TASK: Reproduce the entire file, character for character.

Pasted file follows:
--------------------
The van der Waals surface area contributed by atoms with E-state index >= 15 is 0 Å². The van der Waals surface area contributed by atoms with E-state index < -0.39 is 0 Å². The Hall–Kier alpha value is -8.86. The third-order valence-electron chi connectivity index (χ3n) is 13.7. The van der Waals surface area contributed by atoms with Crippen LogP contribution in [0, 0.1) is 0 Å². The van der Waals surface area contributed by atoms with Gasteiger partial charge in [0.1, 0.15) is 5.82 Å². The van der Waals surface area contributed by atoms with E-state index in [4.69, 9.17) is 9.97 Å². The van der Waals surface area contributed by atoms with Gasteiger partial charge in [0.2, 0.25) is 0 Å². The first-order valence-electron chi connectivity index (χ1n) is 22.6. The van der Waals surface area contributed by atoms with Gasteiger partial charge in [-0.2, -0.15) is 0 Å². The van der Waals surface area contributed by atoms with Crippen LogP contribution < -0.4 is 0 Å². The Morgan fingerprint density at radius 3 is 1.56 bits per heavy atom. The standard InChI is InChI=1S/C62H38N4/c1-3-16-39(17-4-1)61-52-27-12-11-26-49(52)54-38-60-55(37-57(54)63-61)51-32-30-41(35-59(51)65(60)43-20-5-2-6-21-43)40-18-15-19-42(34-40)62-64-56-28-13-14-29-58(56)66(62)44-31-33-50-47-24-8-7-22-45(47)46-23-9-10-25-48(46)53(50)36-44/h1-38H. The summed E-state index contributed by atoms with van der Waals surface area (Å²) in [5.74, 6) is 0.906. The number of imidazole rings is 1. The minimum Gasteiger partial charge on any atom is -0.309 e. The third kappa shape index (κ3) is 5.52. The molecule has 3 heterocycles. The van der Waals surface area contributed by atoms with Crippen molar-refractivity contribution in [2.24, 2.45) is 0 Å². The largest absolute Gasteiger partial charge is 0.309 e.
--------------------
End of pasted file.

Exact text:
The van der Waals surface area contributed by atoms with E-state index >= 15 is 0 Å². The van der Waals surface area contributed by atoms with E-state index < -0.39 is 0 Å². The Hall–Kier alpha value is -8.86. The third-order valence-electron chi connectivity index (χ3n) is 13.7. The van der Waals surface area contributed by atoms with Crippen LogP contribution in [0, 0.1) is 0 Å². The van der Waals surface area contributed by atoms with Gasteiger partial charge in [0.1, 0.15) is 5.82 Å². The van der Waals surface area contributed by atoms with E-state index in [4.69, 9.17) is 9.97 Å². The van der Waals surface area contributed by atoms with Gasteiger partial charge in [0.2, 0.25) is 0 Å². The first-order valence-electron chi connectivity index (χ1n) is 22.6. The van der Waals surface area contributed by atoms with Gasteiger partial charge in [-0.2, -0.15) is 0 Å². The van der Waals surface area contributed by atoms with Crippen LogP contribution < -0.4 is 0 Å². The Morgan fingerprint density at radius 3 is 1.56 bits per heavy atom. The standard InChI is InChI=1S/C62H38N4/c1-3-16-39(17-4-1)61-52-27-12-11-26-49(52)54-38-60-55(37-57(54)63-61)51-32-30-41(35-59(51)65(60)43-20-5-2-6-21-43)40-18-15-19-42(34-40)62-64-56-28-13-14-29-58(56)66(62)44-31-33-50-47-24-8-7-22-45(47)46-23-9-10-25-48(46)53(50)36-44/h1-38H. The summed E-state index contributed by atoms with van der Waals surface area (Å²) in [5.74, 6) is 0.906. The number of imidazole rings is 1. The minimum Gasteiger partial charge on any atom is -0.309 e. The third kappa shape index (κ3) is 5.52. The molecule has 3 heterocycles. The van der Waals surface area contributed by atoms with Crippen molar-refractivity contribution in [2.24, 2.45) is 0 Å². The largest absolute Gasteiger partial charge is 0.309 e.